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Pitching Blogs: Tips from a Blogger/Editor

Erika Johnson, editor and blogger of Radiant Republic

Bloggers don’t answer to editors, they don’t have deadlines, and they have different goals than reporters. Some post a couple of times a day, other post a couple times a week, and some post a couple of times a month. We recently spoke with Erika Johnson, blogger and editor of the lifestyle blog Radiant Republic, about her pitching preferences and here is what she had to say:

Q. How many pitches come your way each week?

A. Funny you should ask. Pitches are relatively new to me, as my blog has recently captured a wider audience. I received my first pitch only last month! Since, I’ve had 2-4 per week. I guess it really depends on the week!

Q. What makes a good pitch stand out among the rest?

A.  It’s important for those making the pitch to understand what goes into branding.  My blog is a brand, in a sense, and representative of me.  A good pitch comes from someone who has taken the time to read what I have to say and has developed an understanding of my aesthetic, my brand, and my audience. I blog about fashion and interiors… so pitching a story about lawnmowers probably doesn’t fit into my concept!

Q. Is there a “best of” pitch that stands out to you? What made it effective?

A. Yes; one pitch answered all of the right questions: What makes this idea special?  Why will it matter to my readers?  And where do you see the story going? It was to the point, concise, and well-researched. The perfect pitch!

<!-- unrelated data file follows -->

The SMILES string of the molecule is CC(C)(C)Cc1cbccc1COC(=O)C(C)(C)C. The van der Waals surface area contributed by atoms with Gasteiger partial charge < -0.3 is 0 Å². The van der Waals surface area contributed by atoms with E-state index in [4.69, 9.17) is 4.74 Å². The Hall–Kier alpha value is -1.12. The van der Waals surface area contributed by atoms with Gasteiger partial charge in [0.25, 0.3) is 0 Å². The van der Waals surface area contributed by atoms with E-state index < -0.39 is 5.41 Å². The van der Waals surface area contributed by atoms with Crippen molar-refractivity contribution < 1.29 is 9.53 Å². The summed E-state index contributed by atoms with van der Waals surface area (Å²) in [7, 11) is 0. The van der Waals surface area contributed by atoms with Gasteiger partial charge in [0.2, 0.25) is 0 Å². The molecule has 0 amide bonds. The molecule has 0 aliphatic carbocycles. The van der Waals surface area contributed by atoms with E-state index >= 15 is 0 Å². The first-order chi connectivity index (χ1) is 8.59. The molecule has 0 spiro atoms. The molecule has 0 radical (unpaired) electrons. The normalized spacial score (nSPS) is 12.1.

Q. What about a “worst of” pitch? What made it so bad?

A. The worst pitch I’ve had was one of those emails that was clearly forwarded to a million writers and bloggers.  The subject line actually contained “Fwd!” I knew that a million other blogs would be writing about the same topic the following day.  When reading pitches, I want to make sure the story is a fit for my audience.  If my readers can find the same story on every blog or local pub the following day, what makes it unique?

Q. Are there commonalities found throughout bad pitches?

A. Absolutely.  A generic pitch is a bad one.  It really does pay to do your research!

Q. Is there anything you hate most about pitches?

A. No – I actually love being contacted.  Again, my blog is a bit newer than many of the greats, so ask me in a two years and my answer might change! 🙂

Q. How do you prefer pitches? Do you accept them via Twitter or any other social media sites?

A. I prefer pitches via:

  1. Phone. (This way, I can ask questions as they come up.  It feels more personal.)
  2. Email
  3. Twitter (@radiantrepublic)

And in that order!  I would absolutely accept a good pitch via Twitter.  A good story is a good story!

Q. Are you currently looking for any specific stories or leads?

A. Yes, but you should never give away a good story. 🙂 I’m always thrilled to be contacted by rising stars in the design world – fashion and interiors alike!  It’s so exciting to expose my audience to someone chasing their dreams.  And there’s nothing as romantic as the entrepreneurial spirit!

Johnson said she is just starting to get PR pitches, so maybe we should follow up with her in a year and see if she still feels the same way?!

Keep an eye out on Cision Blog later this week for Yvette’s follow-up post Pitching Newspapers and Magazines.


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